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There is a god

Discussion in 'Archive: The Senate Floor' started by EnforcerSG, Mar 18, 2004.

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  1. Mr_Boba_Jango

    Mr_Boba_Jango Jedi Master star 3

    May 20, 2002

    I asked that question because it has been my experience that my Christian life as been anything but a waste of time. As you pointed out, I have made a great deal of friends through my church fellowship. I have found them all to be good and gracious individuals who cherish my friendship as much as I do theirs.

    The money I give to my church is obviously used to maintain the existence of the church, but also contributes a great deal to the betterment our local community. In fact, I believe that the money I give through my church contributes more directly to my community than the money I give to the federal government.

    But I really shouldn't make such a blanket statement considering religion often gives people a positive direction in their lives, and in just doing that it's not a waste. But it is unfortunate that people need to believe in some fictional God to do good deeds.

    I agree that there are some who never lifted a hand for another until they found God, but it has been my experience that the majority of the people in my Christian life have contributed to their community, and to their country because it was the right thing to do, not because it was some edict from God. I don?t volunteer my time and money to the Boy Scouts of America because I feel that God requires this of me. I do so because it was a program that did wonders for my young life and that of my son.

    I?m sorry that I haven?t had a chance to read all of your posts, but it appear that you had a very bad experience with your time as a believer. Unfortunately, I have several friends who have had a similar experience and as a result have been turned off to the idea of exploring the spiritual aspects of their life all together. I grew up in, and was married in a church that was spiritually dead. At least that was my feeling when I finally decided to leave it. But rather than give up on that part of my life all together, I found another which focused more on the philosophy of God rather than the philosophy of man. And that works for me. And believing that there is something beyond these few years here on Earth works for me too. But I am curious about one of your statements. Why do you now cherish life a lot more since you decided to believe that there was no God waiting for you on the other side?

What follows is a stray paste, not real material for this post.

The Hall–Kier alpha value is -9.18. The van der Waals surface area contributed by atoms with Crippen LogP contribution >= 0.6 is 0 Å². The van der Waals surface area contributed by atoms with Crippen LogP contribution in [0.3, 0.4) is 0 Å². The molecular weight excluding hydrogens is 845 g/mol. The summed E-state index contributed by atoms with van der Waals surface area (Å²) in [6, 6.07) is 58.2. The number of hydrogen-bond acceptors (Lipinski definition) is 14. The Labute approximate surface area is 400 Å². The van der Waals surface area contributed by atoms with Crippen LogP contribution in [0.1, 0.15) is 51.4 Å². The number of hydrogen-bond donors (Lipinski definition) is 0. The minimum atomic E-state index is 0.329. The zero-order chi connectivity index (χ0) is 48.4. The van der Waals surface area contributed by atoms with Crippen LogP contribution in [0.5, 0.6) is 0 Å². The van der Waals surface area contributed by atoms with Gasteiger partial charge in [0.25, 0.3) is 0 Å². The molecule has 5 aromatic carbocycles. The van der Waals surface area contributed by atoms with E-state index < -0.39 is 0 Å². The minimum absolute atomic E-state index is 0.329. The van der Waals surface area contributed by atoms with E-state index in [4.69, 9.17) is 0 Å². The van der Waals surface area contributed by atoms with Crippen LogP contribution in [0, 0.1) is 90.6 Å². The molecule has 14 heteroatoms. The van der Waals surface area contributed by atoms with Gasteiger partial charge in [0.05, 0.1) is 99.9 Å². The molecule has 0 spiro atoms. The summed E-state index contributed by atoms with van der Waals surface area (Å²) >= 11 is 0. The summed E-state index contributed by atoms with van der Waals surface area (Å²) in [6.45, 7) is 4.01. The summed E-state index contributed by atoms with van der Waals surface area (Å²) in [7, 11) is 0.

2. Cyprusg

    Cyprusg Jedi Padawan star 4

    Nov 16, 2002
    I?m sorry that I haven?t had a chance to read all of your posts, but it appear that you had a very bad experience with your time as a believer.

    Nope. I went to church every Sunday, I was raised in a christian home, I read the bible, etc.. etc.. At the time I was just your everyday average christian. What turned me off from the bible was more the factual accuracy of the bible at first, and then disagreements with the very basis of christianity later.

    So my transition from Christianity to Atheism was purely a matter of THINKING about it openly and not restricted by the thought process of your average christian.
  3. The_Fireman

    The_Fireman Jedi Padawan star 4

    Jul 8, 2001
    That's well and good, but there are many of us who are deep thinkers, who toy with all possibilities so as not to shut off any options, and yet we still remain Christians.

    And then there are those philosophical atheists of the more intelligent persuasion who converted to Christianity sometime in their life.

    Surely you aren't so closeminded that you will look only to your own experiances and declare that you MUST be the more logical, and that everyone who disagrees with you is just stupid. Especially considering the fact that you're in the minority with your beliefs.
  4. Vagrant

    Vagrant Jedi Youngling star 3

    Apr 21, 2002
    Lately I've been reading testimonials about losing faith.

    If any one is interested in stories about losing one's faith, check this out: [link=]
    Losing Faith in Faith by Dan Barker[/link]

  5. Underpaid_Soldier

    Underpaid_Soldier Jedi Youngling star 3

    Oct 3, 2003
    That is the unfortunate downfall of Christianity. Christianity is consisted of so many factions, it's no wonder people are turned off by it's internal mess.

    Thank the Protestant Reformation for that one.
  6. Cyprusg

    Cyprusg Jedi Padawan star 4

    Nov 16, 2002
    The almost universal tone of the letters and conversations was that I was the one with the problem. None acknowledged that my change of mind might be an indictment of Christianity

    That's a quote from the Losing Fath in Faith book. Almost 100% of the time the reaction from Christians when I tell them I'm no a longer a christian seems to be "well, you must have a had a bad experience" or "you were never a christian in the first place then" or "what happened to you to make you turn from Christianity". They just don't get it!

    My transition from a Christian to an Atheist was purely a result of free thinking and coming to the only conclusion I felt was intellectually honest. I had almost no outside influence, there was no single event that happened in my life that turned me off to christianity, and my christian experience was a very good one. It was purely a result of free thinking.
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